“....Lately, however, Fonda has been deepening and freshening again…. [I]n three very different pictures in the last two years, her roles were well-enough written and she showed us superior acting. In the pastry puff Fun With Dick and Jane, she bubbled…. In two current films she gives performances excellent in themselves and all the more impressive because they can be seen in tandem. Their differences make each one seem stronger.
“Both, unfortunately, are in questionable pictures, but if you're interested in acting, they are very much worth seeing for Fonda. In Comes a Horseman…, she plays a woman who inherited a small ranch and, with the help of one old man, is trying to keep it going against various odds. The moment she appears, she is that woman, coming to us out of a life of physical labor, hard skill earned with difficulties, hard principles defended with every nerve. Not a gesture, not an intonation, not a tremor of her presence comes from anywhere but the woman’s being: these are no actor’s characteristics studied and acquired, they are the natural results of a character created.
“And Fonda is in California Suite…. The moment she appears, her physical silhouette--I don't mean her dress, of course--is so different from Comes a Horseman that there's a small shock of fright, as if the transformation by art had something supernatural about it….
“I haven't seen such an accidental juxtaposition of two differentiated fine performances by an American film actor since 1972, in Paul Newman's films Sometimes a Great Notion and Pocket Money. As with Newman, in Fonda's two roles there are no limps, no wigs, no broad accents, no stock-company trickery. Just (just!) creative imagination and the talent to embody it. For a number of years in the 1960s, I conducted a series about film on the PBS station in New York, and sometimes I would do a program on acting, with clips from two or three performances by the same actor. I don't often miss doing that program nowadays, but I wish I could do one with these Fonda films. Besides the pleasure it would give, it might possibly also do a little--o wan hope--to offset the rubbish that gets published about film acting, about these two performances especially.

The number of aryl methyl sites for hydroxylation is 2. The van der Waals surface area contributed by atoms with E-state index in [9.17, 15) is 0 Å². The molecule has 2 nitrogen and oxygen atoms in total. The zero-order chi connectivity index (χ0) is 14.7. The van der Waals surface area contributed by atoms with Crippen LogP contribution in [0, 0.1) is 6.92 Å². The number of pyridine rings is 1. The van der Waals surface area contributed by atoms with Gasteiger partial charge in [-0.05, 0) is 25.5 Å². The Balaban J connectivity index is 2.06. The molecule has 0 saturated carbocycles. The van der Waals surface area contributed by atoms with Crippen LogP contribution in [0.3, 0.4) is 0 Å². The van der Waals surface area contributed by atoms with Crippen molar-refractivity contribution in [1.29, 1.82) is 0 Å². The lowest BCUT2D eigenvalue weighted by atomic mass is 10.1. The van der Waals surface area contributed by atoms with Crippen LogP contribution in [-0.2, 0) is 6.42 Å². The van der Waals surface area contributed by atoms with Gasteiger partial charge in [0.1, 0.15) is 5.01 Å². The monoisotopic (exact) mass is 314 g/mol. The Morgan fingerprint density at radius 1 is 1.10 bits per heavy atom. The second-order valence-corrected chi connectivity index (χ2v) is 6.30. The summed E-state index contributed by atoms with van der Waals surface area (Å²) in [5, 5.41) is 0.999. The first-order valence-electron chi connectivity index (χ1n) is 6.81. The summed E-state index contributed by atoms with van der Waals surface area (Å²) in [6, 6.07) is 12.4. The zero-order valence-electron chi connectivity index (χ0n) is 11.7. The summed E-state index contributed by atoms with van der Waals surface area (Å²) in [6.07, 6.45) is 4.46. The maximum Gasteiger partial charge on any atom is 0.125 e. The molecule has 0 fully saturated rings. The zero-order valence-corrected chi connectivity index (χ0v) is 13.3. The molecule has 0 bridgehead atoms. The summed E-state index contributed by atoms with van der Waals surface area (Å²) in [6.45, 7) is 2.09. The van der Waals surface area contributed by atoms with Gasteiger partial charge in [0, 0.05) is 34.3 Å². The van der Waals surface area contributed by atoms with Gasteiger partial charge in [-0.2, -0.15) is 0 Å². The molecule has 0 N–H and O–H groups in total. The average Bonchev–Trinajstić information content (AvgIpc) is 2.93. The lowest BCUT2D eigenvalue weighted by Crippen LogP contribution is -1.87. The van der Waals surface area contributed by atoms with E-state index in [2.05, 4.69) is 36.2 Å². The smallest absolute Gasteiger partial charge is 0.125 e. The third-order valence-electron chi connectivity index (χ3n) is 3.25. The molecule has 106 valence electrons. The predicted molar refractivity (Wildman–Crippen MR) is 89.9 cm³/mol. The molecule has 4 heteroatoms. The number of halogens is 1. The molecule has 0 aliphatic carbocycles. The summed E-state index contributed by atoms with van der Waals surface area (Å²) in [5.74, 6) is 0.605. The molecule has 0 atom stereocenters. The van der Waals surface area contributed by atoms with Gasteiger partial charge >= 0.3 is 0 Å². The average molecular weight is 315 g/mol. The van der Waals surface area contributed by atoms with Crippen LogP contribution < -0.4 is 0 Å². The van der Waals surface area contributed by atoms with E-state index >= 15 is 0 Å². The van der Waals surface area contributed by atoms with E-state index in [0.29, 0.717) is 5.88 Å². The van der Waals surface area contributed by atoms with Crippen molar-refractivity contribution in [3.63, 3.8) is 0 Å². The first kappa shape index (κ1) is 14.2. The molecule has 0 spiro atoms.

“I can't quite contend that Fonda has become the first-rate artist I thought and still think is in her. For one point, she has been lax in her choice of scripts. For another, she has missed playing some of the great roles that only the theater could give her…. [S]he ought to let one medium feed the other in her work. Still she is the preeminent actress on the American screen. We have other good ones--for examples, Ellen Burstyn and the lately arrived Meryl Streep. Fonda, further on (she has already finished two more films), could move still further, could surprise us unsurprisingly. That is, she could move to unforeseen new strengths that nevertheless grow out of what we know about her.
“Futile Question No. ????. With actresses like these on hand, how can Diane Keaton still be taken seriously? How can her parlor-act broken-arc comedy and facile hysterics not be perceived for what they are?”
New Republic, date ?
“One way to pass the time while watching a turkey with big people in it is to wonder why they agreed to do it. Not that big people always choose infallibly: Jane Fonda’s career is hardly unfluctuated. Still, why did she agree to do this incohesive, luridly melodramatic script? Or Jason Robards? Or the director, Alan J. Pakula?….
“None of this would matter much, it would be just one more (apparent) botch of a possibly good idea, except that Fonda gives her best performance in a long time. The lolling on her talent that I’ve sensed in recent work is jolted away here by her insistence on creating a stubborn, strong, quixotic woman, a credible Westerner who lives by self-reliance. Curious, too, that Fonda should do her most galvanized work in years in the role of a conservative! And it’s wasted. Pity.”
The New Republic, November 25, 1978